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Italy's minimalist G8 summit

Tent camp on outskirts of L'Aquila for people displaced by the earthquake

By Bridget Kendall
BBC diplomatic correspondent, L'Aquila

Switching the venue of this year's G8 summit to an active earthquake zone sounded like a hostage to fortune.

Why invite the world's most powerful leaders to perch on the same precarious spot of the Earth's crust which in April killed 300 people and left 60,000 others homeless?

Just think what global chaos would ensue if - mid session - the ground opened up and swallowed them all.

When the town of L'Aquila was rocked by a new - though less powerful - set of tremors last Friday, the summit's prospects began to look decidedly dicey.

'A good idea'

In the town centre many buildings were already cracked and cordoned off. On every corner caved-in roofs and ripped-out walls hinted at the prospect of new collapses to come. It felt as though at any minute it could all start to shake again.

George Clooney in L'Aquila
George Clooney and other celebrities also pitched up in L'Aquila

I had visions of us journalists stuck, incommunicado and cowering under tables in the so-called media village. Reporters turned refugees, caught in a new disaster zone, while summit leaders were airlifted out to Rome.

But in the event, nothing happened. Not a tremble.

To my surprise earthquake survivors living in local tent camps thought the summit an excellent idea.

What better way to draw attention to the fact their lives had been reduced to rubble, than to pull in the likes of George Clooney and other celebrity hangers-on who tend to pitch up at major summits.

At one formal function, the eyes of a weary Barack Obama glazed over and his shoulders slumped. Not just us hacks, it seems, were getting by on hard mattresses with very little sleep

"My home won't get repaired for another three or four years. The entire tower block fell on top of it. Any publicity is welcome," said one woman, Anna, sitting with her neighbours under a sun parasol outside her blue canvas home.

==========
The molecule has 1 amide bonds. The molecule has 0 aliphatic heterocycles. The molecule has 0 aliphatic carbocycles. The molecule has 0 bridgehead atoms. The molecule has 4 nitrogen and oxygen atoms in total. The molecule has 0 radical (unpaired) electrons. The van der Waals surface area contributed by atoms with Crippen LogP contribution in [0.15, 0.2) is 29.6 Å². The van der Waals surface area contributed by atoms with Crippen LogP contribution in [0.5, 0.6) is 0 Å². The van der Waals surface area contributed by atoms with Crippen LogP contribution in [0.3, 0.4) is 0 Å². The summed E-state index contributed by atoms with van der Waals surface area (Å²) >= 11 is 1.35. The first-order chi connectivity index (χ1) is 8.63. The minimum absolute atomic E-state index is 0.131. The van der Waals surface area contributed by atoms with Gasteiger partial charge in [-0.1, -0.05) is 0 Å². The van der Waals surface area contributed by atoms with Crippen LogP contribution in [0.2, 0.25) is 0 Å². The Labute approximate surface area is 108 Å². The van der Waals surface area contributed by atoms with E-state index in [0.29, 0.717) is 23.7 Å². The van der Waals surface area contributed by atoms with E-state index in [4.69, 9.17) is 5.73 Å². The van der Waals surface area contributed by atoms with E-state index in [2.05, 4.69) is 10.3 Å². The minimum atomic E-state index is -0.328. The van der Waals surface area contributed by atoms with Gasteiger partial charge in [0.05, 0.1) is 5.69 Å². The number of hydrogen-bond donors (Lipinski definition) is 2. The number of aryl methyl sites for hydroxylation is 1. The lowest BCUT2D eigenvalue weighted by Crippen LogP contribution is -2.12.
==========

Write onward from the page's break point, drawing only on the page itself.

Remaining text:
The pathway between the tents was lined with drying washing and children's bicycles. A hand-painted notice, decorated in big childish crayon, announced it was Butterfly Row.

There was also Cat Alley, and Moon Street, all clearly marked. An air of semi-permanence had set in.

Roughing it?

In keeping with the earthquake tragedy, the summit itself had an air of austerity. So different from the usual lavish attempts to promote a country at its best.

Man plays a flute during a G8 protest
As usual protests punctuated G8 proceedings

President Putin revamped an entire 18th Century palace in St Petersburg. Tony Blair took over one of Scotland's grandest hotels.

But Italy's Silvio Berlusconi commandeered the local barracks of the Finance Police and required world leaders and their delegations to sleep in dormitories on site.

"How is the accommodation for VIPs?" I asked one UN official.

He sighed and replied wearily: "It's not quite what we're used to."

He was lucky. Some of the journalists unable to find places to stay locally were reduced to begging space among the tents of the earthquake refugees. Our BBC team drove back nightly over the mountains to a village two hours away.

Also minimalist and unpredictable were the communications facilities. It was almost impossible to find out schedules or contact numbers for delegations. The only truly reliable information was the time of the prime minister's late afternoon press conference.

Barack Obama (left) meets African leaders and others
Many other countries were represented beside core G8 members

That you could not avoid. On large screens, beaming down at you would be the unmistakable jovial grin of Mr Berlusconi.

And if you did miss it, never mind. It was played over and over again.

Press conferences by those with critical views, like the so-called G5 group of emerging countries (India, Brazil, China, South Africa and Mexico)seemed to occur with almost no prior warning or publicity.

It was almost as though these Asian and Latin American giants were G8 dissidents, deliberately kept to the fringe.

The same world

One morning we arrived at the media centre to find the broadband connection we were using had been cut off. Local Italian technicians claimed it was on the orders of the Italian authorities.

Carla Bruni, wife of the French president, tours the ruins in L'Aquila
Many summiteers took the opportunity to tour the ruins of L'Aquila

A few hours later it was restored. But in situations like this, you soon start to get paranoid. Was this an attempt to control our output to what could be monitored?

Probably not, but - instead of the usual eagerness for media coverage - it felt distinctly odd to be prevented from telling the world what was going on.

In some ways this new "bare bones" G8 style suits the mood of the moment.

For a change the journalists were not kept 50 miles away from the leaders, or worse - as has happened - sequestered on a separate island.

The summiteers were a short walk away. It felt as though we could keep them under our gaze.

At one formal function, the eyes of a weary Barack Obama glazed over and his shoulders slumped. Not just us hacks, it seems, were getting by on hard mattresses with very little sleep.

This year, in L'Aquila, we were all part of the same world.



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